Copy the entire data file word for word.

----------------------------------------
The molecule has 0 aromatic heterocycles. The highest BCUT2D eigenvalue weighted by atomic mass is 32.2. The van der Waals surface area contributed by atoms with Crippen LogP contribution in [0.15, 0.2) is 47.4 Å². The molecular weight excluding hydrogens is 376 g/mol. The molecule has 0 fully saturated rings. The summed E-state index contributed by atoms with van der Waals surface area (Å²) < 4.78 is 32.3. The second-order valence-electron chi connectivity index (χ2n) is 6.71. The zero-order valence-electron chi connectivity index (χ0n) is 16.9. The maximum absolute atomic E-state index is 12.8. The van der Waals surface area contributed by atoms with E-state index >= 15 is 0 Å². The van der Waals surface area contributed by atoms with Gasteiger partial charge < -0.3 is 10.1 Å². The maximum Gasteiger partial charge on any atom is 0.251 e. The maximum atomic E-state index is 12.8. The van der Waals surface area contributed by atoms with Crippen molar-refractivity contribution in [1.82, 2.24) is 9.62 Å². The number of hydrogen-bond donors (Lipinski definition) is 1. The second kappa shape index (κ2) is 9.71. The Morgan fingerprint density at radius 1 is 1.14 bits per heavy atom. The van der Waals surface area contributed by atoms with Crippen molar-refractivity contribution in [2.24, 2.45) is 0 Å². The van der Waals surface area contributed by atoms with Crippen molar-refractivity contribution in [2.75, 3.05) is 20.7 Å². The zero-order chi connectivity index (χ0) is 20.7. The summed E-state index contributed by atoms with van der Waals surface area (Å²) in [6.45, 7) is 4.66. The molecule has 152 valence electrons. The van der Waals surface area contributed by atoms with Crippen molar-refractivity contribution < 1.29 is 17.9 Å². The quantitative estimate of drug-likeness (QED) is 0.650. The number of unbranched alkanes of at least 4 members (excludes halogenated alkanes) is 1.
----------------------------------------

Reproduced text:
The molecule has 0 aromatic heterocycles. The highest BCUT2D eigenvalue weighted by atomic mass is 32.2. The van der Waals surface area contributed by atoms with Crippen LogP contribution in [0.15, 0.2) is 47.4 Å². The molecular weight excluding hydrogens is 376 g/mol. The molecule has 0 fully saturated rings. The summed E-state index contributed by atoms with van der Waals surface area (Å²) < 4.78 is 32.3. The second-order valence-electron chi connectivity index (χ2n) is 6.71. The zero-order valence-electron chi connectivity index (χ0n) is 16.9. The maximum absolute atomic E-state index is 12.8. The van der Waals surface area contributed by atoms with E-state index >= 15 is 0 Å². The van der Waals surface area contributed by atoms with Gasteiger partial charge < -0.3 is 10.1 Å². The maximum Gasteiger partial charge on any atom is 0.251 e. The maximum atomic E-state index is 12.8. The van der Waals surface area contributed by atoms with Crippen molar-refractivity contribution in [1.82, 2.24) is 9.62 Å². The number of hydrogen-bond donors (Lipinski definition) is 1. The second kappa shape index (κ2) is 9.71. The Morgan fingerprint density at radius 1 is 1.14 bits per heavy atom. The van der Waals surface area contributed by atoms with Crippen molar-refractivity contribution in [2.24, 2.45) is 0 Å². The van der Waals surface area contributed by atoms with Crippen molar-refractivity contribution in [2.75, 3.05) is 20.7 Å². The zero-order chi connectivity index (χ0) is 20.7. The summed E-state index contributed by atoms with van der Waals surface area (Å²) in [6.45, 7) is 4.66. The molecule has 152 valence electrons. The van der Waals surface area contributed by atoms with Crippen molar-refractivity contribution < 1.29 is 17.9 Å². The quantitative estimate of drug-likeness (QED) is 0.650. The number of unbranched alkanes of at least 4 members (excludes halogenated alkanes) is 1.